Josh Cabat, chairman of the English Department at Roslyn High School, gave a presentation on the new Freshman Humanities Literature course at the most recent Roslyn School District board of education meeting. The course has been instituted to help students deal with the rigors of the Common Core State Standards and Regents exams.
“The comprehensive Regents exams will be coming to an end this June to make way for the Common Core Standards,” said Cabat. “What we have done in the past has worked well for the old standards but even now in Honors courses the rigor of the material is not up to what the Common Core demands.”
Cabat added that an updated curriculum should include a course which features a lot of close reading of shorter, more difficult literature, and the non-fiction readings demanded by the core are already baked in.
Freshman Humanities Literature, which was created four years ago, is an Honors level course that follows the history of world literature from its beginnings through the Enlightenment. The majority of the class follows short excerpts from works such as Medea to Romeo & Juliet. Many of the texts from Confucius to excerpts from Charles Mann’s, 1491 are non-fiction.
“Connections are made throughout the year not only with history, but with art, music, philosophy and other disciplines,” said Cabat. “These connections form the groundwork of the critical thinking and reasoning skills demanded by the core.”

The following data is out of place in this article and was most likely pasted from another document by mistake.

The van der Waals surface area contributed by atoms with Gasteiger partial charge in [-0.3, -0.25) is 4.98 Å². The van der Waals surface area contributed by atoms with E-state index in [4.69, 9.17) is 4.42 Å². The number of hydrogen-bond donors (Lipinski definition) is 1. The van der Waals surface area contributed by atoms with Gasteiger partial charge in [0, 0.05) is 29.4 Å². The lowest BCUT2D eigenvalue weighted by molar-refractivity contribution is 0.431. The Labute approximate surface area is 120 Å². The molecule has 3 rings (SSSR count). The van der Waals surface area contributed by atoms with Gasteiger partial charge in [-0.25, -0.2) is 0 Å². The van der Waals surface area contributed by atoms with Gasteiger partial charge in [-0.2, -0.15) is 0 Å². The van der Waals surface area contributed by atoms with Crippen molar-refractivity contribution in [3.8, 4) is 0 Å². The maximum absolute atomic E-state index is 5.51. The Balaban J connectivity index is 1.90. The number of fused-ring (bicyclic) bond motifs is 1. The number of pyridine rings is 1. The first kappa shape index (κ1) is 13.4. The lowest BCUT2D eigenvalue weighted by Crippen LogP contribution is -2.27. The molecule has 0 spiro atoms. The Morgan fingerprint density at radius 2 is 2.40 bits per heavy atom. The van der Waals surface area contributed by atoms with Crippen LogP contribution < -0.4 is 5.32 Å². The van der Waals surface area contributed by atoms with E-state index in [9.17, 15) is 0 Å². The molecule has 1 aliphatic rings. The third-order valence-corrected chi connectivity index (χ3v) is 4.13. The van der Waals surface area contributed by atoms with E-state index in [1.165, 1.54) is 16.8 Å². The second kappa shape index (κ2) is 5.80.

Cabat said that the new course would be different in that there will be labs for students who may want or need help and there will be a wider variety of assessments so that students will have many different kinds of opportunities to demonstrate understanding. Students of varying ability levels will take the class together as has been the case with the district’s College Literature Program.
As far as the labs go, students will be taught by the Freshman Humanities Literature teachers and in a small group setting. The labs will be fluid and will be scheduled on a semester basis.
The teachers of Freshman Humanities Literature will all receive professional development in differentiation in terms of planning and assessment and teachers will plan assessments and lessons throughout the year together. This is to ensure that the material will be covered in a timely and effective way.
“The Common Core and the new exams are here to stay,” said Cabat. “If we don’t challenge all of our students while supporting those who need help now, it will be very difficult to catch up to the standards later on.”